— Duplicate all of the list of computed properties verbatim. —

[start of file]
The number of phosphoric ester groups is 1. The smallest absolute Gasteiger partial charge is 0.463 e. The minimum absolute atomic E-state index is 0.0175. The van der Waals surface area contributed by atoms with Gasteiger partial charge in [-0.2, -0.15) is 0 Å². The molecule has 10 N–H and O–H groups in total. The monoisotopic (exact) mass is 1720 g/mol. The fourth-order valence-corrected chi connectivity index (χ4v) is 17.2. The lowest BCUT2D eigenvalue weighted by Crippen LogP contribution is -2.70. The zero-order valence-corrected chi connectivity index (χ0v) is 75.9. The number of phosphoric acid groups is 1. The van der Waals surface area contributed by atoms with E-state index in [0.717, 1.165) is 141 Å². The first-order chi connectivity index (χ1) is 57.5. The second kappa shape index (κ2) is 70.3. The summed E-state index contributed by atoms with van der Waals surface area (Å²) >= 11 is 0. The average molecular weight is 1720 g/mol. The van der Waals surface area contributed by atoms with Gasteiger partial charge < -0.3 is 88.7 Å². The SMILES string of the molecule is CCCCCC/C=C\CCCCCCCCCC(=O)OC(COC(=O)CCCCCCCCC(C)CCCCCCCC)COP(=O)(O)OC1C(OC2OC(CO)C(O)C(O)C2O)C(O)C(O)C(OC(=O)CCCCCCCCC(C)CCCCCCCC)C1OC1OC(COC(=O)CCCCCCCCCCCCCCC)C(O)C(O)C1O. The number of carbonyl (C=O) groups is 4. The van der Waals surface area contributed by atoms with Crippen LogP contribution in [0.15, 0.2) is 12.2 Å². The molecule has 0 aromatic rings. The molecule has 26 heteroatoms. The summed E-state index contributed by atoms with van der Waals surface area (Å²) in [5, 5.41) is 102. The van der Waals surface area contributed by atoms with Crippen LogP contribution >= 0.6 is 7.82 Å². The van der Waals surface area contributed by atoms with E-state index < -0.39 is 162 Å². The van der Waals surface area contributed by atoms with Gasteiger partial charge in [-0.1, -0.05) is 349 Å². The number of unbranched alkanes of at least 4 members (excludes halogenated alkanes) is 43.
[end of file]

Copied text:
The number of phosphoric ester groups is 1. The smallest absolute Gasteiger partial charge is 0.463 e. The minimum absolute atomic E-state index is 0.0175. The van der Waals surface area contributed by atoms with Gasteiger partial charge in [-0.2, -0.15) is 0 Å². The molecule has 10 N–H and O–H groups in total. The monoisotopic (exact) mass is 1720 g/mol. The fourth-order valence-corrected chi connectivity index (χ4v) is 17.2. The lowest BCUT2D eigenvalue weighted by Crippen LogP contribution is -2.70. The zero-order valence-corrected chi connectivity index (χ0v) is 75.9. The number of phosphoric acid groups is 1. The van der Waals surface area contributed by atoms with E-state index in [0.717, 1.165) is 141 Å². The first-order chi connectivity index (χ1) is 57.5. The second kappa shape index (κ2) is 70.3. The summed E-state index contributed by atoms with van der Waals surface area (Å²) >= 11 is 0. The average molecular weight is 1720 g/mol. The van der Waals surface area contributed by atoms with Gasteiger partial charge < -0.3 is 88.7 Å². The SMILES string of the molecule is CCCCCC/C=C\CCCCCCCCCC(=O)OC(COC(=O)CCCCCCCCC(C)CCCCCCCC)COP(=O)(O)OC1C(OC2OC(CO)C(O)C(O)C2O)C(O)C(O)C(OC(=O)CCCCCCCCC(C)CCCCCCCC)C1OC1OC(COC(=O)CCCCCCCCCCCCCCC)C(O)C(O)C1O. The number of carbonyl (C=O) groups is 4. The van der Waals surface area contributed by atoms with Crippen LogP contribution in [0.15, 0.2) is 12.2 Å². The molecule has 0 aromatic rings. The molecule has 26 heteroatoms. The summed E-state index contributed by atoms with van der Waals surface area (Å²) in [5, 5.41) is 102. The van der Waals surface area contributed by atoms with Crippen LogP contribution >= 0.6 is 7.82 Å². The van der Waals surface area contributed by atoms with E-state index < -0.39 is 162 Å². The van der Waals surface area contributed by atoms with Gasteiger partial charge in [-0.1, -0.05) is 349 Å². The number of unbranched alkanes of at least 4 members (excludes halogenated alkanes) is 43.